Lambeth is notable for just two things: Lambeth Palace, and its fine views of Parliament across the Thames.
This area of London was for a long time covered in swamps and mud-banks – its name derives from loam hithe, meaning
mud place – and it is believed that one of these mud banks made it the easiest place for the Romans to ford the river. Their first bridge may have been across to Thorney Island, just south of where the Houses of Parliament stand today.
The area remained largely undeveloped until the early 18th-century when Westminster Bridge was opened, and is nowadays filled with uninteresting shops, estates and offices.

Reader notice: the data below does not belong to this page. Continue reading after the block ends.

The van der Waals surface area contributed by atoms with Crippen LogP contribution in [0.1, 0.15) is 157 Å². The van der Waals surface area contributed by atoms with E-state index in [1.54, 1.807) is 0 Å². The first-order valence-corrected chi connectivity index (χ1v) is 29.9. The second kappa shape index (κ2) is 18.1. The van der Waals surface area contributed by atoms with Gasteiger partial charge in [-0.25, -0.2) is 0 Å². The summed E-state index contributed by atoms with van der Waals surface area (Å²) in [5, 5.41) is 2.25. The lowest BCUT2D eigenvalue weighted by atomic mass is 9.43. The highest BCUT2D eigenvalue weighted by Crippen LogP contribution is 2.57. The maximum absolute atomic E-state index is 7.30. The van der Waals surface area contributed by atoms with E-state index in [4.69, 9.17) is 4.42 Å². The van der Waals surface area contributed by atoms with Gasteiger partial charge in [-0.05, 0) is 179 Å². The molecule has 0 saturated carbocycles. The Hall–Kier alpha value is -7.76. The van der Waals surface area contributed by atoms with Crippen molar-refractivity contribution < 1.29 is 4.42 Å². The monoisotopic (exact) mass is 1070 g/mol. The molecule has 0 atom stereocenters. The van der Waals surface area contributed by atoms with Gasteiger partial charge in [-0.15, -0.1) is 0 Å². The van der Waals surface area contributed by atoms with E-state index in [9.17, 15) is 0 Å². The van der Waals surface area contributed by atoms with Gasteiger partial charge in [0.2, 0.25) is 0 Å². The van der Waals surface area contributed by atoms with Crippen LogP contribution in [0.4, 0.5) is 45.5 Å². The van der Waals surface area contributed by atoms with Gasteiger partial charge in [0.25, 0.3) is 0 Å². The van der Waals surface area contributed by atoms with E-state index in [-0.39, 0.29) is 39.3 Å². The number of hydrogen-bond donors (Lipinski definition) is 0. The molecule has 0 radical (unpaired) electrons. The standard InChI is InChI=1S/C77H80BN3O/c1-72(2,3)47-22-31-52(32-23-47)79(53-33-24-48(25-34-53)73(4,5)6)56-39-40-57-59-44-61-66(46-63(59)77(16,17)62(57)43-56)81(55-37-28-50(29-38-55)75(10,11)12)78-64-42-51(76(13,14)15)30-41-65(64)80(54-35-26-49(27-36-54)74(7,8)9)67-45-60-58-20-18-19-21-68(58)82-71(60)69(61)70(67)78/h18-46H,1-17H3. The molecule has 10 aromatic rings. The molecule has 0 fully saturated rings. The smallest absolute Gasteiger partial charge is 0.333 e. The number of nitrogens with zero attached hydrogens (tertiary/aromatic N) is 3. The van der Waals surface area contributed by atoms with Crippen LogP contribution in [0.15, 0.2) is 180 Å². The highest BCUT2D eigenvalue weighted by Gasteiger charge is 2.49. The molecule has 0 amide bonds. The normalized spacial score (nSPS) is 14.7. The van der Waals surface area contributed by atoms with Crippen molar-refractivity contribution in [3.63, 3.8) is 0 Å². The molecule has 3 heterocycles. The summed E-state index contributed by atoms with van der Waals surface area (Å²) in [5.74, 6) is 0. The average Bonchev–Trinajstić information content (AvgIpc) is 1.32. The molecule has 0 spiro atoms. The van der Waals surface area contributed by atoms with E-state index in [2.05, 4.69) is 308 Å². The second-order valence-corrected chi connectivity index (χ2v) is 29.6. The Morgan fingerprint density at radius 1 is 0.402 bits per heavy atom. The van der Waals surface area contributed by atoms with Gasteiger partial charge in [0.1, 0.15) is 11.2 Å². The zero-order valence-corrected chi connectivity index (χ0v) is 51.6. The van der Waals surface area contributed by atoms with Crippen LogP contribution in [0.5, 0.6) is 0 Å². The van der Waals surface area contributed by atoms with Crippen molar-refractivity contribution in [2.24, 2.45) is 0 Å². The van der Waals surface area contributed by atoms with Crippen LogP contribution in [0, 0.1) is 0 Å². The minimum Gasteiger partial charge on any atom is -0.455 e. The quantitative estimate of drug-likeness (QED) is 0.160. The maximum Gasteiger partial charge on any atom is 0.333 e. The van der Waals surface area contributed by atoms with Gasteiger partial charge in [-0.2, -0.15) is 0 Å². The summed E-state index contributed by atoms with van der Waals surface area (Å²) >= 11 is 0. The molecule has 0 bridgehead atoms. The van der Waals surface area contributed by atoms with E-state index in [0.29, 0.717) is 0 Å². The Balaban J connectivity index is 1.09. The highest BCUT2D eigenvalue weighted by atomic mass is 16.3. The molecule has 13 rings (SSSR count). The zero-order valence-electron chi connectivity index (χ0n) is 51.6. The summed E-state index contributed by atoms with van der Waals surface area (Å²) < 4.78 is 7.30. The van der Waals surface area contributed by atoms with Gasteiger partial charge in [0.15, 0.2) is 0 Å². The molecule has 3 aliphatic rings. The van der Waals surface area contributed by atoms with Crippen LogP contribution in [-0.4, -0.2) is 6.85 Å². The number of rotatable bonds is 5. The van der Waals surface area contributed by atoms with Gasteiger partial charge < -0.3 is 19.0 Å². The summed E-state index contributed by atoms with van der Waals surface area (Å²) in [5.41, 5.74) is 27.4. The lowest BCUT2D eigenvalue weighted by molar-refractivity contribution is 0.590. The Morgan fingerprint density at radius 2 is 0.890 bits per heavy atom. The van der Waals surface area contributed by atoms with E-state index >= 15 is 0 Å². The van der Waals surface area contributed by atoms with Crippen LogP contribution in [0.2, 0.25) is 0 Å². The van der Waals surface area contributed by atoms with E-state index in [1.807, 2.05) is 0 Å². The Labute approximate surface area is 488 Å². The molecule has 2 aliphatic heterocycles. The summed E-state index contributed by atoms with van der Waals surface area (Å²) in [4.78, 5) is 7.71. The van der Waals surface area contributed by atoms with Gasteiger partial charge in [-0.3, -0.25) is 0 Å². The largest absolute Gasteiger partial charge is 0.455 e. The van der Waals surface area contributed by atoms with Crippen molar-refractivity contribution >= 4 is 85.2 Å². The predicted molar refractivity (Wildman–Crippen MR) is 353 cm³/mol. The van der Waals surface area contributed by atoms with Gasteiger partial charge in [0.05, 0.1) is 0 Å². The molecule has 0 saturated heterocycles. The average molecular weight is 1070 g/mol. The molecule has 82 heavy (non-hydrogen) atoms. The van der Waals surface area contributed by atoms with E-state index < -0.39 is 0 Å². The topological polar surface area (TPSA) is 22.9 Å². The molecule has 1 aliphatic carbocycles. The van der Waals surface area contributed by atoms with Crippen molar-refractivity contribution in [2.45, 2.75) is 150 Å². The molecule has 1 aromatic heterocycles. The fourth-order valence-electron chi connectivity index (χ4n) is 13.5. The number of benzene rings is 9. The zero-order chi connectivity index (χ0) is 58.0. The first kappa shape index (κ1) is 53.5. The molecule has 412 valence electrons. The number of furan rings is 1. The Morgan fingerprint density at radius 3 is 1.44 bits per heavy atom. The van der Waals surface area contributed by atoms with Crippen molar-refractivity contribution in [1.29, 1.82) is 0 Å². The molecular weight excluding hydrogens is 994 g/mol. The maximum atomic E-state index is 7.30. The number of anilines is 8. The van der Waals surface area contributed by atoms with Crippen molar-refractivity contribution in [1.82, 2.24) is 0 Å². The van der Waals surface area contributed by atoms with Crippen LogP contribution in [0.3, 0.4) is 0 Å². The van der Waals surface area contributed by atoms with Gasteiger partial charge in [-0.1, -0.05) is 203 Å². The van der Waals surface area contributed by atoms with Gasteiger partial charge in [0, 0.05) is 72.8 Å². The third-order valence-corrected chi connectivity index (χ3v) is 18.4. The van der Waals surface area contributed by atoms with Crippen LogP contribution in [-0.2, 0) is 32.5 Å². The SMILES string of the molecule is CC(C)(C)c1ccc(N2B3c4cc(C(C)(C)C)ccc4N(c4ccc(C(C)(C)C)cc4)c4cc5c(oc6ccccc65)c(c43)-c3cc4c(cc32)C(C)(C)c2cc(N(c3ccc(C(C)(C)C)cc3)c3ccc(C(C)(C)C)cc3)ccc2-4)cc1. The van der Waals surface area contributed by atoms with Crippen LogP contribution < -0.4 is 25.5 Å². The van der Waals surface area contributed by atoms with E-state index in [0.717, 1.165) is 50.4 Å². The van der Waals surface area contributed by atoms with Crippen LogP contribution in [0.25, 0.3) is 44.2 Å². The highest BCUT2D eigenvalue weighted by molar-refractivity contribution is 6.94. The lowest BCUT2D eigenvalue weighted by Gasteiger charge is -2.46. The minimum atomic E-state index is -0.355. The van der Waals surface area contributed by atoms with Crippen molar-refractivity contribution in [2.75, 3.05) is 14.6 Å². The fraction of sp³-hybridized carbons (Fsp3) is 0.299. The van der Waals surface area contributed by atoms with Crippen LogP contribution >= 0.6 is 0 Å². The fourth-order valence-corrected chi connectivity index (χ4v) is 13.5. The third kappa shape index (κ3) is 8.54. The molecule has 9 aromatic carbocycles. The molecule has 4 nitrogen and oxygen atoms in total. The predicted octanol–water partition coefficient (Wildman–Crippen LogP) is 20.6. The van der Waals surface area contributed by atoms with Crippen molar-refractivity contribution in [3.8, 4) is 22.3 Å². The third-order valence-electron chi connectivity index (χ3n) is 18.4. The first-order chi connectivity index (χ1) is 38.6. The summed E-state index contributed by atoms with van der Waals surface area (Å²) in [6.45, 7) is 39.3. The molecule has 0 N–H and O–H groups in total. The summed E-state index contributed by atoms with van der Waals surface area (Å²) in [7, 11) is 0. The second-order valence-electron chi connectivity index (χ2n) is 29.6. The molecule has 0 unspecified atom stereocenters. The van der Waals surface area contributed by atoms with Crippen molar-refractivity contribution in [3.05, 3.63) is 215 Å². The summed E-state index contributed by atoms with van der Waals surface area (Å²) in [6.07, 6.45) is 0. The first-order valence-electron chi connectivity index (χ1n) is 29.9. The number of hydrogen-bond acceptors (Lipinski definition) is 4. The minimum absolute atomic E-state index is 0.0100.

Lambeth Palace has been the official residence of the Archbishop of Canterbury since 1207. The oldest surviving part of the Palace is Lollard’s Tower, which dates from 1440. The large brick gatehouse dates from 1495.
Due to the South Bank’s undeveloped charm he largely had the area to himself, and commuted across the river by barge.